The race for high tech industry as an economic development plan has a political component. High tech industry is (ironically) most sought in towns that lack anything resembling it. Thus, high tech firms are the beneficiary of the largest public largess in places where it is least suited. High tech industry felt to be desirable, but because no similar local firm exists to contest the distribution of that largess to a competitor. Likewise, existing manufacturing do not contest the public subsidy, because the subsidy is not directed toward an industry that would compete the the existing or historic industries.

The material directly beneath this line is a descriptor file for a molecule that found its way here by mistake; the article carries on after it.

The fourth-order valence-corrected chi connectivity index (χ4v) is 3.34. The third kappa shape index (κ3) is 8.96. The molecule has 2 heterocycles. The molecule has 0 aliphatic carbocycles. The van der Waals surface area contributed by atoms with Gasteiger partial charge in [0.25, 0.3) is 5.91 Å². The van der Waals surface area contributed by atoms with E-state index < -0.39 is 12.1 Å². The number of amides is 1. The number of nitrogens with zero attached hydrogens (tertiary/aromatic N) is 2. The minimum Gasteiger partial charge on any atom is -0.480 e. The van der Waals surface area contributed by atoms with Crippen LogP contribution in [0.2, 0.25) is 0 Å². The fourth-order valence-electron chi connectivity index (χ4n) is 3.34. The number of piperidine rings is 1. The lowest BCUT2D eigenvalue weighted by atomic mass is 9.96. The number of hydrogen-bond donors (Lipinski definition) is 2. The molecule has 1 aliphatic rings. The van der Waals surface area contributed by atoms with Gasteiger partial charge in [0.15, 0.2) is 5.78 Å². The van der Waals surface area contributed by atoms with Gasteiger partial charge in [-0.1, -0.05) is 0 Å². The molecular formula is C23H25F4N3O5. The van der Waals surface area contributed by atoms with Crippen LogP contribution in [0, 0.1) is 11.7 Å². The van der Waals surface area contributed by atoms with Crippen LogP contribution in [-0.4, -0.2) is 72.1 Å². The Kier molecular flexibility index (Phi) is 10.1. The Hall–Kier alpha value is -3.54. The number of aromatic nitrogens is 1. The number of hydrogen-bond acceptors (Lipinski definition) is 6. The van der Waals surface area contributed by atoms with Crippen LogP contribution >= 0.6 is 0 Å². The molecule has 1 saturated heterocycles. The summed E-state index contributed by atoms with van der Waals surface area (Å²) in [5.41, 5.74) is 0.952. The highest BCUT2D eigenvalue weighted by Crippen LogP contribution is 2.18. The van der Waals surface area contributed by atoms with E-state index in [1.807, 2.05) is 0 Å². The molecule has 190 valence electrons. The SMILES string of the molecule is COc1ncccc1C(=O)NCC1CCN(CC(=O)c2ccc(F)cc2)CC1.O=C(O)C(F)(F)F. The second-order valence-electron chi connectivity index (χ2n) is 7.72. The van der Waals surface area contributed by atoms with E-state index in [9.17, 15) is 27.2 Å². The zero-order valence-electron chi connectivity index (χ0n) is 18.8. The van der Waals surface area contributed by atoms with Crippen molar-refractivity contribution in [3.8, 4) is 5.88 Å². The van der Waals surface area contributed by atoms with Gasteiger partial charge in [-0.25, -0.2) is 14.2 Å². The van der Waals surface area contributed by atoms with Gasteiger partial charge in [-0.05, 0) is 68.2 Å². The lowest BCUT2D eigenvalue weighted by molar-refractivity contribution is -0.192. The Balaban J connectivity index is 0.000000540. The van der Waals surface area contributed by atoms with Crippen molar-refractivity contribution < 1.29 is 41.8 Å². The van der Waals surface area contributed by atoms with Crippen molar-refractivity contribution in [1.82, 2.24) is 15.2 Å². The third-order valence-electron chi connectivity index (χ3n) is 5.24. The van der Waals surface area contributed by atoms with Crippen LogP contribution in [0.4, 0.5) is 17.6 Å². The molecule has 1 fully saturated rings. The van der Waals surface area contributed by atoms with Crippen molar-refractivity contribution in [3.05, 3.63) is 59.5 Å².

Ironically, the same mechanism which provides for this political acceptability ensures the economic failure of 'high tech' industry in that locality. Lacking competitors, any high tech firm that does move in cannot draw on the an existing 'ecosystem' of suppliers, nor hire from an existing pool of skilled workers, and so must import both. This high degree of imports ensures that the impact of 'high tech' on the local economy will be minimal, and that local high tech firms will be at a competitive disadvantage to high tech firms located in more suitable contexts.
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